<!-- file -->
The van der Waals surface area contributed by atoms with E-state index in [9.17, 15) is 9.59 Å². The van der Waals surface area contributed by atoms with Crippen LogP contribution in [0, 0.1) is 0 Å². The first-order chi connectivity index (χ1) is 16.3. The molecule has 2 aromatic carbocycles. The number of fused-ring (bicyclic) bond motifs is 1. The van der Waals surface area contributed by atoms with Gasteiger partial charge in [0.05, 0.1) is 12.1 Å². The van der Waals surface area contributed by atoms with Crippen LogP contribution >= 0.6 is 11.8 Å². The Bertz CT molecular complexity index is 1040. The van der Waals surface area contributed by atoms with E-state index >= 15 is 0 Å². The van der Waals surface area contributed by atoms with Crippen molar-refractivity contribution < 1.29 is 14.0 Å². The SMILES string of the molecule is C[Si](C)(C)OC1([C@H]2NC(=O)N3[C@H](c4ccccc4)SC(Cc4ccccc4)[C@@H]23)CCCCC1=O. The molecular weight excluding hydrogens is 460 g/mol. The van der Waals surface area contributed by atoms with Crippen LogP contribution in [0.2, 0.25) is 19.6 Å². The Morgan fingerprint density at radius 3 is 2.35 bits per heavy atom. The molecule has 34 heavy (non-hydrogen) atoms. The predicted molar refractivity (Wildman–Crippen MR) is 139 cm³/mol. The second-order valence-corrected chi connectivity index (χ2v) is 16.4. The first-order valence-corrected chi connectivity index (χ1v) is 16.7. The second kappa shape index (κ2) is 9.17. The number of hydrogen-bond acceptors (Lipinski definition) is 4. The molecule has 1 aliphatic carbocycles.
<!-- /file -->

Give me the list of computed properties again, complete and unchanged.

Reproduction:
The van der Waals surface area contributed by atoms with E-state index in [9.17, 15) is 9.59 Å². The van der Waals surface area contributed by atoms with Crippen LogP contribution in [0, 0.1) is 0 Å². The first-order chi connectivity index (χ1) is 16.3. The molecule has 2 aromatic carbocycles. The number of fused-ring (bicyclic) bond motifs is 1. The van der Waals surface area contributed by atoms with Gasteiger partial charge in [0.05, 0.1) is 12.1 Å². The van der Waals surface area contributed by atoms with Crippen LogP contribution >= 0.6 is 11.8 Å². The Bertz CT molecular complexity index is 1040. The van der Waals surface area contributed by atoms with E-state index >= 15 is 0 Å². The van der Waals surface area contributed by atoms with Crippen molar-refractivity contribution < 1.29 is 14.0 Å². The SMILES string of the molecule is C[Si](C)(C)OC1([C@H]2NC(=O)N3[C@H](c4ccccc4)SC(Cc4ccccc4)[C@@H]23)CCCCC1=O. The molecular weight excluding hydrogens is 460 g/mol. The van der Waals surface area contributed by atoms with Crippen LogP contribution in [0.2, 0.25) is 19.6 Å². The Morgan fingerprint density at radius 3 is 2.35 bits per heavy atom. The molecule has 34 heavy (non-hydrogen) atoms. The predicted molar refractivity (Wildman–Crippen MR) is 139 cm³/mol. The second-order valence-corrected chi connectivity index (χ2v) is 16.4. The first-order valence-corrected chi connectivity index (χ1v) is 16.7. The second kappa shape index (κ2) is 9.17. The number of hydrogen-bond acceptors (Lipinski definition) is 4. The molecule has 1 aliphatic carbocycles.